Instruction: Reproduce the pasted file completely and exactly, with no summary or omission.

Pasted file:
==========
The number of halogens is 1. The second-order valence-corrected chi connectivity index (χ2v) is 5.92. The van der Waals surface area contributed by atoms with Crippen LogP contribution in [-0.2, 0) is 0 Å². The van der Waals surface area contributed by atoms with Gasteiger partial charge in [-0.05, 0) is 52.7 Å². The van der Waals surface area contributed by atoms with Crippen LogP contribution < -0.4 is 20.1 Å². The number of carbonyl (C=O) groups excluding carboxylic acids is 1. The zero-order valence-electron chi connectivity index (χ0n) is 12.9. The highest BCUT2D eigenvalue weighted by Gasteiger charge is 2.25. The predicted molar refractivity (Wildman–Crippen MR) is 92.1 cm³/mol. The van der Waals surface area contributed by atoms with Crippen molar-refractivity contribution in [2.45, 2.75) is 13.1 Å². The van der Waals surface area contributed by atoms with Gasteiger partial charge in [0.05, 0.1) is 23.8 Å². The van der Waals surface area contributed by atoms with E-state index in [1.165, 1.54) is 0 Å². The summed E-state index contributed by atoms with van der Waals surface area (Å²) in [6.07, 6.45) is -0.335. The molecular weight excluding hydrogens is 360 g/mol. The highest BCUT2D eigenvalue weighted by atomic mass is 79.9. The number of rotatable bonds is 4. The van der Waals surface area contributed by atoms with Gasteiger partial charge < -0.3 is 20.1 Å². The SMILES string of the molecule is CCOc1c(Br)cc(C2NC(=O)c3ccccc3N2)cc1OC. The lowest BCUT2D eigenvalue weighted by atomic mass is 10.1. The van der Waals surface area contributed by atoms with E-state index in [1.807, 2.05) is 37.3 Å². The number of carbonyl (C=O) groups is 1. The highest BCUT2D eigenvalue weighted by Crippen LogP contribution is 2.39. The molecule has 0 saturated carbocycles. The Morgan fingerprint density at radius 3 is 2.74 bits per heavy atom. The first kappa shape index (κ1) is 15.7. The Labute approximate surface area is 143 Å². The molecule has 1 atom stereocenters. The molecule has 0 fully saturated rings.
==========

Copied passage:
The number of halogens is 1. The second-order valence-corrected chi connectivity index (χ2v) is 5.92. The van der Waals surface area contributed by atoms with Crippen LogP contribution in [-0.2, 0) is 0 Å². The van der Waals surface area contributed by atoms with Gasteiger partial charge in [-0.05, 0) is 52.7 Å². The van der Waals surface area contributed by atoms with Crippen LogP contribution < -0.4 is 20.1 Å². The number of carbonyl (C=O) groups excluding carboxylic acids is 1. The zero-order valence-electron chi connectivity index (χ0n) is 12.9. The highest BCUT2D eigenvalue weighted by Gasteiger charge is 2.25. The predicted molar refractivity (Wildman–Crippen MR) is 92.1 cm³/mol. The van der Waals surface area contributed by atoms with Crippen molar-refractivity contribution in [2.45, 2.75) is 13.1 Å². The van der Waals surface area contributed by atoms with Gasteiger partial charge in [0.05, 0.1) is 23.8 Å². The van der Waals surface area contributed by atoms with E-state index in [1.165, 1.54) is 0 Å². The summed E-state index contributed by atoms with van der Waals surface area (Å²) in [6.07, 6.45) is -0.335. The molecular weight excluding hydrogens is 360 g/mol. The highest BCUT2D eigenvalue weighted by atomic mass is 79.9. The number of rotatable bonds is 4. The van der Waals surface area contributed by atoms with Gasteiger partial charge < -0.3 is 20.1 Å². The SMILES string of the molecule is CCOc1c(Br)cc(C2NC(=O)c3ccccc3N2)cc1OC. The lowest BCUT2D eigenvalue weighted by atomic mass is 10.1. The van der Waals surface area contributed by atoms with E-state index in [1.807, 2.05) is 37.3 Å². The number of carbonyl (C=O) groups is 1. The highest BCUT2D eigenvalue weighted by Crippen LogP contribution is 2.39. The molecule has 0 saturated carbocycles. The Morgan fingerprint density at radius 3 is 2.74 bits per heavy atom. The first kappa shape index (κ1) is 15.7. The Labute approximate surface area is 143 Å². The molecule has 1 atom stereocenters. The molecule has 0 fully saturated rings.